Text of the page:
Every New Year must be celebrated at the heart of nature – in the middle of a forest or by the side of a lake under billions of stars – because it is nature who has made our existence possible! ~Mehmet Murat ildan
It is probably no surprise to anyone that I consider the heart of nature to be in the garden. The day after Christmas was so mild that I spent it quietly potting up all of the bulbs that didn’t get planted in November. A few days later, I managed to rake the last layer of leaves from the garden paths so that their patterns would emerge under the snow. Winter is here in fits and starts; snow covers the ground today but rain is predicted for tomorrow. On this last day of the year, Angel and I are snuggled up on the sofa, looking over the photos of the garden this past year.
This was the year that the property became certified by the Penn State Master Gardeners as a Pollinator Friendly Garden, a landmark step in my efforts to create a haven for wildlife in general and pollinators in particular. With the help of my niece Carly, an untended garden bed along the road got an extensive makeover and was filled with native plants to further support pollinators.
Yellow swallowtail butterfly
Bee and Echinacea
Bee in species daylily
Bee on Persicaria ‘Firetail’
In late June, 500 visitors meandered through the garden as part of the Town & Country garden tour to benefit the Pittsburgh Botanic Garden. I worked 6-8 hours a day, six days a week for two months, to prepare the garden for close inspection. I realized as I was writing the garden description for the tour booklet that I had always thought of this garden as a “garden in the woods” inspired by Laura Ingalls Wilder’s book Little House in the Big Woods. The trees that surround the house and garden are an integral part of the landscape and are beautiful in every season.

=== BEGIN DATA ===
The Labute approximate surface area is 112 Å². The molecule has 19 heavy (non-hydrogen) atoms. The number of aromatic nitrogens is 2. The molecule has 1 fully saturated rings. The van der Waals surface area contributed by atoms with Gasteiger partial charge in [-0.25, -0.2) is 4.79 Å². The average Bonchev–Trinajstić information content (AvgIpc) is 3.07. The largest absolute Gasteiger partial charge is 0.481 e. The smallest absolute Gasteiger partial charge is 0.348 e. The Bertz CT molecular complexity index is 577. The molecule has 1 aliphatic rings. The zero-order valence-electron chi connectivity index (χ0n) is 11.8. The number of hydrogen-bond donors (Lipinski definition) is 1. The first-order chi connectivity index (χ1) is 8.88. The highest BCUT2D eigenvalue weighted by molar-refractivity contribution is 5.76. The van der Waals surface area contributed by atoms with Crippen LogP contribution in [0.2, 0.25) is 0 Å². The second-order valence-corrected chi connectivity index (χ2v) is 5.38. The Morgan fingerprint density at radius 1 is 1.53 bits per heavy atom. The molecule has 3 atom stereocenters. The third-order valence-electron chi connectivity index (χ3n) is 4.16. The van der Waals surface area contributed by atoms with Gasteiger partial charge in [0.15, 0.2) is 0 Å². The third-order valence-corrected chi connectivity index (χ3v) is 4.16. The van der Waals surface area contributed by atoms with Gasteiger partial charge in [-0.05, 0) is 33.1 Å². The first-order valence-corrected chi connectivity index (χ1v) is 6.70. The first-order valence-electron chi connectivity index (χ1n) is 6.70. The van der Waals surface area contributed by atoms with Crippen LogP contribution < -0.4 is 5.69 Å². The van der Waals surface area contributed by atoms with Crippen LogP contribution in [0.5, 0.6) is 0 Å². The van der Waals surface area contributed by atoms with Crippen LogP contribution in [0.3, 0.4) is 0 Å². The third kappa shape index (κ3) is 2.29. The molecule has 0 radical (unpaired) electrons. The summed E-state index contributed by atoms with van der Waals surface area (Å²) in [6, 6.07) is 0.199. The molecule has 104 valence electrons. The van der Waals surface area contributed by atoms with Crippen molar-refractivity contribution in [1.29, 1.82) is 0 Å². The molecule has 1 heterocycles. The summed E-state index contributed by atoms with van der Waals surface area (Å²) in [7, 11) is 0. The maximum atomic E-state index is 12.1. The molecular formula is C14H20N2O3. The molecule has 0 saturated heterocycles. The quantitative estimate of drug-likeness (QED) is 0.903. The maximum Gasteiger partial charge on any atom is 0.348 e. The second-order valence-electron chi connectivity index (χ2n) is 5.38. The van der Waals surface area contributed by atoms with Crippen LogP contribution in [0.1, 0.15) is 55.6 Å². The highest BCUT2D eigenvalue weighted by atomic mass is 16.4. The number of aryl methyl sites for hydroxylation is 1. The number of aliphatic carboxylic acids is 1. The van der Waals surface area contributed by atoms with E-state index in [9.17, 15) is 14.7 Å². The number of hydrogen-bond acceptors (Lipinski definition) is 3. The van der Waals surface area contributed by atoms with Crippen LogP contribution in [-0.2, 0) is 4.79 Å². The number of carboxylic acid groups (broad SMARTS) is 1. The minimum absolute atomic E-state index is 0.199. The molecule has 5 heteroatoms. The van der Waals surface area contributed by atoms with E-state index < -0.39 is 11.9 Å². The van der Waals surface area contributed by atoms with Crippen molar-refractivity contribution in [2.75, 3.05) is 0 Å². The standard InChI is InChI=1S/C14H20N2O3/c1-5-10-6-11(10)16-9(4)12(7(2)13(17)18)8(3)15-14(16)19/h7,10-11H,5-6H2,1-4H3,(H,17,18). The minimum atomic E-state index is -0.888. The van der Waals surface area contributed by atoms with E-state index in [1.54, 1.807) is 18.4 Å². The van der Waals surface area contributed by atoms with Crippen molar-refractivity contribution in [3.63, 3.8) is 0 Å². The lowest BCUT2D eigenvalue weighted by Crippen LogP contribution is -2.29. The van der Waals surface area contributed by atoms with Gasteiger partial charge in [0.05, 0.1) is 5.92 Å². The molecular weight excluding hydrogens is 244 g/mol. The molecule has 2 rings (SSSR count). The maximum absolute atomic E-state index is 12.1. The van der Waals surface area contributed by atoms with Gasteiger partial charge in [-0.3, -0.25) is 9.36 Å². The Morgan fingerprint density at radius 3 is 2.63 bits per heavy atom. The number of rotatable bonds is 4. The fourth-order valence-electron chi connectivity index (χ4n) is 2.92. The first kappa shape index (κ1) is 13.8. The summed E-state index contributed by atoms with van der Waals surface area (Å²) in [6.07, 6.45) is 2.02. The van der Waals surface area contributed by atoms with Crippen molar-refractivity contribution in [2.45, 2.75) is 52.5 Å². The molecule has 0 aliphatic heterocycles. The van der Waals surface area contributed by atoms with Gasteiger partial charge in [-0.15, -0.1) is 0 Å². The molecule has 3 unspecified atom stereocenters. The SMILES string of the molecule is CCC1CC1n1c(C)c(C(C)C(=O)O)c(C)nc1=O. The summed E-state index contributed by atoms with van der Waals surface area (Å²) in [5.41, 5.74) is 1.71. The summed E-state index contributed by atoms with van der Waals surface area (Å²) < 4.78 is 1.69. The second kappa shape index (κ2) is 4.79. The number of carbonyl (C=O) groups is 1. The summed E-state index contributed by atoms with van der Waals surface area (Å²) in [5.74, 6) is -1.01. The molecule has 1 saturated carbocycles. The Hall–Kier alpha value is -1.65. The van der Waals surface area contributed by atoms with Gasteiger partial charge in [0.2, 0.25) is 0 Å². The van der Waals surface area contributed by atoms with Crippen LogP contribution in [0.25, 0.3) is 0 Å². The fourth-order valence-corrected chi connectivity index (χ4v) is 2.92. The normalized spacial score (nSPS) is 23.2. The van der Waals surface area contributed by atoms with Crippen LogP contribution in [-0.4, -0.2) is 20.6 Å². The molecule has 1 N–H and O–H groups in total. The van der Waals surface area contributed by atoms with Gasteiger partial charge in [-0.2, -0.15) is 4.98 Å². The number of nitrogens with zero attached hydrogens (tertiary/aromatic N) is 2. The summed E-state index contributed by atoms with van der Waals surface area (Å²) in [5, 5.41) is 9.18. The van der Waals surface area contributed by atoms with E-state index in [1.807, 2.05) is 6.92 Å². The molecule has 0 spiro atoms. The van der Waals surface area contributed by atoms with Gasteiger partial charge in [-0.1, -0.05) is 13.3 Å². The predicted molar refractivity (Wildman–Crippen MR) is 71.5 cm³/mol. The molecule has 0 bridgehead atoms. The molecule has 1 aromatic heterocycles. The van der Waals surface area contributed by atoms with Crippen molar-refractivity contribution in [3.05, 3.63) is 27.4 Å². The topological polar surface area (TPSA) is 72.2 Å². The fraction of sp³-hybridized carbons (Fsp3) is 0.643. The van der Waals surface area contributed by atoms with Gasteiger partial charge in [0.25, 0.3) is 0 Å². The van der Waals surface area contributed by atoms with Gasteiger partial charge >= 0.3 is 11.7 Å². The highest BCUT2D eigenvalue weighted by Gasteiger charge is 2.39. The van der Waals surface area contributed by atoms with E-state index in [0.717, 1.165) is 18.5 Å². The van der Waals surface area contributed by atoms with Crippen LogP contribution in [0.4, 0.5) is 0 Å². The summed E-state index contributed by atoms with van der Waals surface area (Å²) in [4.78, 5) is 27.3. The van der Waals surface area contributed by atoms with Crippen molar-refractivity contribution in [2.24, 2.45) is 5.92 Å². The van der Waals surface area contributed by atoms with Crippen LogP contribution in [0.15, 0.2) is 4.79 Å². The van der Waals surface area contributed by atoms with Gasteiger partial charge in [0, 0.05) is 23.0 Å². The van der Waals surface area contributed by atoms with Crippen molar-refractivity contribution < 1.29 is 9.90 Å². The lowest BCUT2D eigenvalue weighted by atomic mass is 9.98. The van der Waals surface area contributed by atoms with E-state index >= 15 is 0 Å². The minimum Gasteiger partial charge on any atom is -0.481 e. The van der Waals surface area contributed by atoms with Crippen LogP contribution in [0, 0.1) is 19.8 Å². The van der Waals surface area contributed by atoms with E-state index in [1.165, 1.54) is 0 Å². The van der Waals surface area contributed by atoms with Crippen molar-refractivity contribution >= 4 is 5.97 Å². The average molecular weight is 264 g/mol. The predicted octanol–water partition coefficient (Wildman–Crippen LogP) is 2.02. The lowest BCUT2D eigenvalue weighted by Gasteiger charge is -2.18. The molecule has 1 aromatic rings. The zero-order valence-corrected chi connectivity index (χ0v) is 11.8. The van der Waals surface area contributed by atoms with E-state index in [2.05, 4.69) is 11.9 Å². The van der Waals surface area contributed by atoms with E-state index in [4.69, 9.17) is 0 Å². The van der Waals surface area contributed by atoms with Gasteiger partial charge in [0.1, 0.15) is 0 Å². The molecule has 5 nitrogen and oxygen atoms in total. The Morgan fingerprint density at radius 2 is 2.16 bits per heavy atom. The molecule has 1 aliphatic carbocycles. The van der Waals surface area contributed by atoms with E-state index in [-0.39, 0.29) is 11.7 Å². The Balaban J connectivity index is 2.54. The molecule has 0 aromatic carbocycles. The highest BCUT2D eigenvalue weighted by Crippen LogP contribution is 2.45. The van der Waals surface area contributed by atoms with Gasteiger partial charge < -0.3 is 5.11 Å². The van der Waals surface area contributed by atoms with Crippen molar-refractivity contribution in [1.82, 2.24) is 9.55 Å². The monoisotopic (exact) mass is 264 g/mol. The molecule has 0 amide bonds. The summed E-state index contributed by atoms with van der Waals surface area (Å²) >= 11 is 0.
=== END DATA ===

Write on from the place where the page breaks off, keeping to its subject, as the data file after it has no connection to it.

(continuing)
The garden in mist
After all the visitors were gone for the season, the plants on the hillside garden were temporarily moved to make room for a new pair of handsome stone walls. I look forward to seeing them covered with blooms next season.
Other echoes inhabit the garden. Shall we follow? ~T. S. Elliot
The gardening year really begins in the spring, fresh and full of potential.
Lower garden in May
Lamprocapnos spectabilis ‘Gold Heart’
Herb circle in May
The steps in May
Siberian iris ‘Strawberry Social’
Aquilegia vulgaris ‘William Guinness’
Memories of summer bring to mind an explosion of flowers amid warm days.
Polyantha rose ‘White Pet’
English rose ‘Sharifa Asma”
Daylily ‘Strawberry Fields Forever’
Angel with Rudbeckia ‘Viette’s Little Suzy’
Echinacea purpurea ‘Ruby Star’
Birdbath, ostrich ferns, and hosta
Autumn arrived with a new palette of colors.
Rudbeckia hirta ‘Viette’s Little Suzy’
The calendar year begins and ends in winter:
Maple leaf in snow
Mulberry tree with snow
Tomorrow brings a new year, full of the hopes and ambiguities of an unknown future. I wish all of you a new year of joy and I hope that you spend some of it in the heart of nature.
For last year’s words belong to last year’s language
And next year’s words await another voice . . .
What we call the beginning is often the end
And to make an end is to make a beginning. ~ T.S. Eliot, “Four Quartets: Little Gidding”
(All photos [except pollinator sign] in this blog post ©2016 Lynn Emberg Purse, All Rights Reserved).